Why we need to recycle cardboard

Cardboard Box Cardboard Box Container Open

Ever wonder what happens to cardboard that you put into your recycling bin? Ever wonder what all those retail stores do with that cardboard that what comes in? Well, once the boxes are crushed they are sent for recycling, turns out cardboard is truly worth something, and there is a shortage, most of it ends up in”empty” cargo containers going back to China. The Chinese are huge buyers of our recyclables, cardboard very much included. Most of the boxes we get in the mail or delivered are made from recycled material, but not all.

Really, our think tank was talking this not long ago, and we did a little experiment to see, one of our members told us that he saw a stamp on one of his cardboard boxes – made in the US, and it was virgin cardboard never from recycled material, see we do create something still in the US apart from airliners and burgers. I told our think tank guy;”I am very happy to see your Virgin Cardboard Box was actually made in the united states, as I am confident you are as well.”

Is there a better way to recycle cardboard which makes it stronger next-round? What if we add ingredients as it’s broken down during the recycling phase, then during the next recycling stage, it might need a different procedure than present, although if the added components are broken down, dissolved and precipitated out, like the clear packaging tape is, during a very similar procedure, then we can win this way.

Still, if updates are needed, we catch the Chinese off their game, meaning we must process the cardboard from here on out, as they won’t have the amenities yet, and we can send rolls of product back to them at the freight containers as opposed to crushed and bundled cardboard cubes strapped with ties. What if we were to add rubber strands from old tires too recycled?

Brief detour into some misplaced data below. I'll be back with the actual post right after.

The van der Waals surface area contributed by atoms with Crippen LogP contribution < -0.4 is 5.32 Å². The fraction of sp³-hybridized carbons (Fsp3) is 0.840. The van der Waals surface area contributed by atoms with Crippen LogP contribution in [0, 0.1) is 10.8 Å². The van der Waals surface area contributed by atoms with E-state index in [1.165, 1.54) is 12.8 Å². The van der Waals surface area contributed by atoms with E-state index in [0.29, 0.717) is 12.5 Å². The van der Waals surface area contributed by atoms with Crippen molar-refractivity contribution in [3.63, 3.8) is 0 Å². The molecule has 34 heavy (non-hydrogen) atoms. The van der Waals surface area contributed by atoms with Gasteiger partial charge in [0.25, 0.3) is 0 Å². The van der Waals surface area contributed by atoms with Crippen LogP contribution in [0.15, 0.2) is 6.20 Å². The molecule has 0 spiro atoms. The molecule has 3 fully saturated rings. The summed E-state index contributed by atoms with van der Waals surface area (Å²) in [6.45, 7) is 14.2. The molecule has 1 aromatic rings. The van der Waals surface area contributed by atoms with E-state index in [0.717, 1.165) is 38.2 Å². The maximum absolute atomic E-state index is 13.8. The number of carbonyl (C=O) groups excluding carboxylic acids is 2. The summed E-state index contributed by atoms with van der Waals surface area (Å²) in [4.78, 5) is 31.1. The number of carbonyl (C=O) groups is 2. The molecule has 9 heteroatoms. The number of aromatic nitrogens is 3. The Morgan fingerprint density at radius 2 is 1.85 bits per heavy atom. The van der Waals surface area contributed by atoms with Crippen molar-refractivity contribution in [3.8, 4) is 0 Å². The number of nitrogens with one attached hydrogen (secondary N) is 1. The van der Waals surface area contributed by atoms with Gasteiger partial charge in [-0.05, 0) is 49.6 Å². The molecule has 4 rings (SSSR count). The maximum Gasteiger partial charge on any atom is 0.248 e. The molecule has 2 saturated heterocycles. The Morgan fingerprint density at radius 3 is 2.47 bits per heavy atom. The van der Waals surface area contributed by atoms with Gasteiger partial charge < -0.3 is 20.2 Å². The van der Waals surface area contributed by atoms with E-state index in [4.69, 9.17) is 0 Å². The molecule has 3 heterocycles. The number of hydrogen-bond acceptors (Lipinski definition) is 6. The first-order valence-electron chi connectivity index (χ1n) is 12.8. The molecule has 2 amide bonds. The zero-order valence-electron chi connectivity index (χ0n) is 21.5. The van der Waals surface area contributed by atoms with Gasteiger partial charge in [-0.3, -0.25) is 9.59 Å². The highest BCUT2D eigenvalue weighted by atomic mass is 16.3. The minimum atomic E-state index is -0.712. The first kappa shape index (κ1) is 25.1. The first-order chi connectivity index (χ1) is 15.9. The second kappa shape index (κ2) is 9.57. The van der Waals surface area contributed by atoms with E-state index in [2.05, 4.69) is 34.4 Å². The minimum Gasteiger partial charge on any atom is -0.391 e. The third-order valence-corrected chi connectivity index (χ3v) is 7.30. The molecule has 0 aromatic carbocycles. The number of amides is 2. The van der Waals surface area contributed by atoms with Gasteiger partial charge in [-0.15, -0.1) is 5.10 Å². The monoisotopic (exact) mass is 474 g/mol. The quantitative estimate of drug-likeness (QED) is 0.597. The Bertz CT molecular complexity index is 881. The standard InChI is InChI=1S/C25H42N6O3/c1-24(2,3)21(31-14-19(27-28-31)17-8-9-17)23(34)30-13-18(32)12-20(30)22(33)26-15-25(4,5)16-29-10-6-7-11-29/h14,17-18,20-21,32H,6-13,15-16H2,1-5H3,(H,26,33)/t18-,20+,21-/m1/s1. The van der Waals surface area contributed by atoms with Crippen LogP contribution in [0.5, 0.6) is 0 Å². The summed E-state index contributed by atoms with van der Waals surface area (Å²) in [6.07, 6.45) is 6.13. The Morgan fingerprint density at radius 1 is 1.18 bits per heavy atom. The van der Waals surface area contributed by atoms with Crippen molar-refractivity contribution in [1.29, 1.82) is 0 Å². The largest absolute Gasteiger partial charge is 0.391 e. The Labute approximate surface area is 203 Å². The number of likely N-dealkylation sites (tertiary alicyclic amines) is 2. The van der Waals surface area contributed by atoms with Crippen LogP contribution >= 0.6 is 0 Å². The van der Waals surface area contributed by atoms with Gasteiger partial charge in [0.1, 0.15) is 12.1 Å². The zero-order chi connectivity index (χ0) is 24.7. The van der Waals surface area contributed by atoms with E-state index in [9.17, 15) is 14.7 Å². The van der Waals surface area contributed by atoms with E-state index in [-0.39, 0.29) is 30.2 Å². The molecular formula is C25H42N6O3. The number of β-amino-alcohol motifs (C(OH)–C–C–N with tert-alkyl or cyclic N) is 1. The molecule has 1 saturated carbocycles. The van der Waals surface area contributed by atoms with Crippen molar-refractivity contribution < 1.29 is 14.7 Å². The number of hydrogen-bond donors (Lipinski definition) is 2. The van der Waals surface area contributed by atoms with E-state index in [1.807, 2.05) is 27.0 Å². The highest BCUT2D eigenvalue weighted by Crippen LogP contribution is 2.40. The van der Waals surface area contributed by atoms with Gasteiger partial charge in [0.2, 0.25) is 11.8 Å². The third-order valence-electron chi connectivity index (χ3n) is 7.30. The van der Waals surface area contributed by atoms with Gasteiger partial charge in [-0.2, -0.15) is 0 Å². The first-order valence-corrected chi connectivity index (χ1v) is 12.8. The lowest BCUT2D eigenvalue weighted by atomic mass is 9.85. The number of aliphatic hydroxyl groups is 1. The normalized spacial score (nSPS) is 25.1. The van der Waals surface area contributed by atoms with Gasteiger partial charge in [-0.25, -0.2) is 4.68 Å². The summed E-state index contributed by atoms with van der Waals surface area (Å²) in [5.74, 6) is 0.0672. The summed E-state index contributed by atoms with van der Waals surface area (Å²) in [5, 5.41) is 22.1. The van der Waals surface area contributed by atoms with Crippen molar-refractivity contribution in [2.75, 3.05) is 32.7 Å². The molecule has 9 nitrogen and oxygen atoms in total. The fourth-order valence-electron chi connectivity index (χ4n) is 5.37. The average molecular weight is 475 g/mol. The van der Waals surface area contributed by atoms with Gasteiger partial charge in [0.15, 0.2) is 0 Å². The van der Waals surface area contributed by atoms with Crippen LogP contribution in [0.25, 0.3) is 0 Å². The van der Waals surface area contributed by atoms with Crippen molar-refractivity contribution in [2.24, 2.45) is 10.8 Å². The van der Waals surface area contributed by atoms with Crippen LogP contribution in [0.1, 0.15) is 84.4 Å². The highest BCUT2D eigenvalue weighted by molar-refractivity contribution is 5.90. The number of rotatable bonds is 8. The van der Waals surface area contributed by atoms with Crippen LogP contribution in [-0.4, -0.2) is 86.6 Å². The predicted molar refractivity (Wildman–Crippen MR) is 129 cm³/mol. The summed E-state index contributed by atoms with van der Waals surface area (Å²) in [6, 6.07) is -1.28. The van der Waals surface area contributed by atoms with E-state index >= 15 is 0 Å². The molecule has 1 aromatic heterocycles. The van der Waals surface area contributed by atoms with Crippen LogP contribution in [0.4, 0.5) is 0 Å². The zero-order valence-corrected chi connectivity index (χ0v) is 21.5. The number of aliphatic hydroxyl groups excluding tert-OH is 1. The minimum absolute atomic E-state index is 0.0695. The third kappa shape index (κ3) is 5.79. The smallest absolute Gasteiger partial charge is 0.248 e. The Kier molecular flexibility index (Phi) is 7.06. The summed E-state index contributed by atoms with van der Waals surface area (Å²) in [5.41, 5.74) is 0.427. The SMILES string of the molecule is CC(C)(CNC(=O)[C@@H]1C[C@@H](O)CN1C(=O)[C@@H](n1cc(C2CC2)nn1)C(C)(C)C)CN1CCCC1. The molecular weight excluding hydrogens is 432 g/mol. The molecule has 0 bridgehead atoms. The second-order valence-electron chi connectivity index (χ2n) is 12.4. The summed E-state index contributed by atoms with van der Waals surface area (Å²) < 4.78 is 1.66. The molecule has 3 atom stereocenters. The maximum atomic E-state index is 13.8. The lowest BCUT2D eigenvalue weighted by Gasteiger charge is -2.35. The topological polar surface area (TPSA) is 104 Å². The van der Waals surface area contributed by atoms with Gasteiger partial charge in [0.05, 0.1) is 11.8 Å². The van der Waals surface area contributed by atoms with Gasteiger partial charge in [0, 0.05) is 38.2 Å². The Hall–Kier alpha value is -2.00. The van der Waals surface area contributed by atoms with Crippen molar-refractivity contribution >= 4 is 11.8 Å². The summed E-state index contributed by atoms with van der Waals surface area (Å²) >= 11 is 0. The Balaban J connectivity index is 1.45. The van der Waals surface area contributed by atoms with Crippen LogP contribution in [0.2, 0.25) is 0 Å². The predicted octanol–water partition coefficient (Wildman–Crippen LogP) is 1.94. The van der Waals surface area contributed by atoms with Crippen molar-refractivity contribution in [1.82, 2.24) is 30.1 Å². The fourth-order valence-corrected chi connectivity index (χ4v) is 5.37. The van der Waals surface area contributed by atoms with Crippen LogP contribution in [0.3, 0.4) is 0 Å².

If the rubber remains equally distributed in the mulch, not much must be achieved, micro-fine ground sawdust is extremely flammable, but highly abundant around pre-fab components for building homes, lumber yards, furniture factories (sadly few left in the US – NAFTA sent them to Mexico, today however in Asia). So, sawdust is an abundant substance it seems. Are not there strict regulations on sawdust in the US? I mean OSHA, EPA, fire rules, etc.? It would be nice to get the rubber you mention from used tires, although that may be tough too as a result of toxins from the melting of rubber + the steel in the steel belted radial tires for advantage – certainly something to take into account.

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